• Fees for an application for an additional term and for an application for reconsideration of an additional term ($2500 as standard and $1000 for small entities).
  • Fees for maintenance of patents and applications for the 20th and subsequent anniversaries of the patent filing date ($1000 as standard and $400 for small entities).

The first patents eligible to benefit from patent term adjustments according to the proposed Patent Rules would be those granted on or after 2 December 2025. The Canadian Intellectual Property Office estimates that there will be approximately 1100 applications for additional term over the next 10 years.

The consultation is open until 3 July 2024.


WIPO member states adopt new Treaty on Intellectual Property, Genetic Resources, and Traditional Knowledge.

WIPO member states have approved a new Treaty at a Diplomatic Conference held from 13 to 24 May 2024 in Geneva. The Treaty addresses the intersection of IP, genetic resources and associated traditional knowledge.

In summary, if a claimed invention in a patent application is based on "genetic resources", applicants shall be required to disclose the country of origin or source of the genetic resources. "Genetic resources" are defined as genetic material (any material of plant, animal, microbial or other origin containing functional units of heredity) with actual or potential value.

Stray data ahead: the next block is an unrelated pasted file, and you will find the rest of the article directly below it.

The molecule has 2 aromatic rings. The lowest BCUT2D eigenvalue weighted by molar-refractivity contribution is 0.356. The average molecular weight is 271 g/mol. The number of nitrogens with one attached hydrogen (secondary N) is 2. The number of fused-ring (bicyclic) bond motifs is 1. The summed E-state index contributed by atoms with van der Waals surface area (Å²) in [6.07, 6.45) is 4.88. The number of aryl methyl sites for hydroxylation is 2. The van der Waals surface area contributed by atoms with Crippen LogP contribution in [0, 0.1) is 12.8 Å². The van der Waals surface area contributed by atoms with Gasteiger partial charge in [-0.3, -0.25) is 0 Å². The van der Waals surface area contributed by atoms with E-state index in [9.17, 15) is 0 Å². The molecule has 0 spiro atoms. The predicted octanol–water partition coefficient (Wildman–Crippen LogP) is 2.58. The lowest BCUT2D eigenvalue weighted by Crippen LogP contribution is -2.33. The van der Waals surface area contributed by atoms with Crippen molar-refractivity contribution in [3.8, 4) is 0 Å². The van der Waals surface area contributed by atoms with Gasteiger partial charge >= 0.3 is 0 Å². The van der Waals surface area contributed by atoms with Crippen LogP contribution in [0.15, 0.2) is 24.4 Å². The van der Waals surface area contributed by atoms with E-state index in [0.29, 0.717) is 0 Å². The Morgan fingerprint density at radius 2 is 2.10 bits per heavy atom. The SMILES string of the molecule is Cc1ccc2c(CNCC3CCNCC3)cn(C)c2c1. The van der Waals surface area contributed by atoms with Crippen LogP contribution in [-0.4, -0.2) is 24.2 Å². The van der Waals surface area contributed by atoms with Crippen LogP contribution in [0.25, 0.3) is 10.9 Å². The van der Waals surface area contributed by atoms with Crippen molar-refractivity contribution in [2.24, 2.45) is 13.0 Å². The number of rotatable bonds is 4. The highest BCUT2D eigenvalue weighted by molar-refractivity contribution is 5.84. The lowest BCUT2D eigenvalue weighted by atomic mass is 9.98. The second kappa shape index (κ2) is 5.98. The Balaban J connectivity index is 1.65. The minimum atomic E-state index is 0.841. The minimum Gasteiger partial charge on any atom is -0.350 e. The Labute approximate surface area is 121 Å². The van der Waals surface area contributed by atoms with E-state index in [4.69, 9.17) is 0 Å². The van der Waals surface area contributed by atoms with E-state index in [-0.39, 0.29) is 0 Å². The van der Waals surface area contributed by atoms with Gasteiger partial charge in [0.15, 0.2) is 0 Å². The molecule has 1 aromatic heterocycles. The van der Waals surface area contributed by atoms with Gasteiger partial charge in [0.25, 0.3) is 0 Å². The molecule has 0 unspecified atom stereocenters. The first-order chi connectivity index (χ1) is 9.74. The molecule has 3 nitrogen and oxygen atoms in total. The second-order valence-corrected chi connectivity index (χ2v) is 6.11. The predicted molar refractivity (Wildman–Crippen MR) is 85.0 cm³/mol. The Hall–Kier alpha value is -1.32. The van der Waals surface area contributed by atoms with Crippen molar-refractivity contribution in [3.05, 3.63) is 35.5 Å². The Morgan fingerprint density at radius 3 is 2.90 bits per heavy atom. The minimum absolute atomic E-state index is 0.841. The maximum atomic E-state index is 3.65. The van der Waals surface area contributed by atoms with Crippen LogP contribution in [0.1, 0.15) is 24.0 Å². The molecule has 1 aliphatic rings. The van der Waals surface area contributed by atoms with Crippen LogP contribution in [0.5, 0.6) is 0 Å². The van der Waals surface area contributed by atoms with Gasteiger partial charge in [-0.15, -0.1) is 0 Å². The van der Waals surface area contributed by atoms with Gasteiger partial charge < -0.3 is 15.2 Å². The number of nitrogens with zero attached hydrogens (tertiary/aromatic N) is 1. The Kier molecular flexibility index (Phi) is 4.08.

If the claimed invention is based on traditional knowledge associated with the genetic resources, applicants will be required to disclose the Indigenous Peoples or local community who provided the traditional knowledge.

The Treaty does not have retroactive effect so, without prejudice to existing national laws on disclosure, contracting parties may not impose obligations in relation to patent applications filed prior to the Treaty entering into force.


The UPC turns 1!

Saturday 1 June marked the first anniversary of the opening of the Unified Patent Court.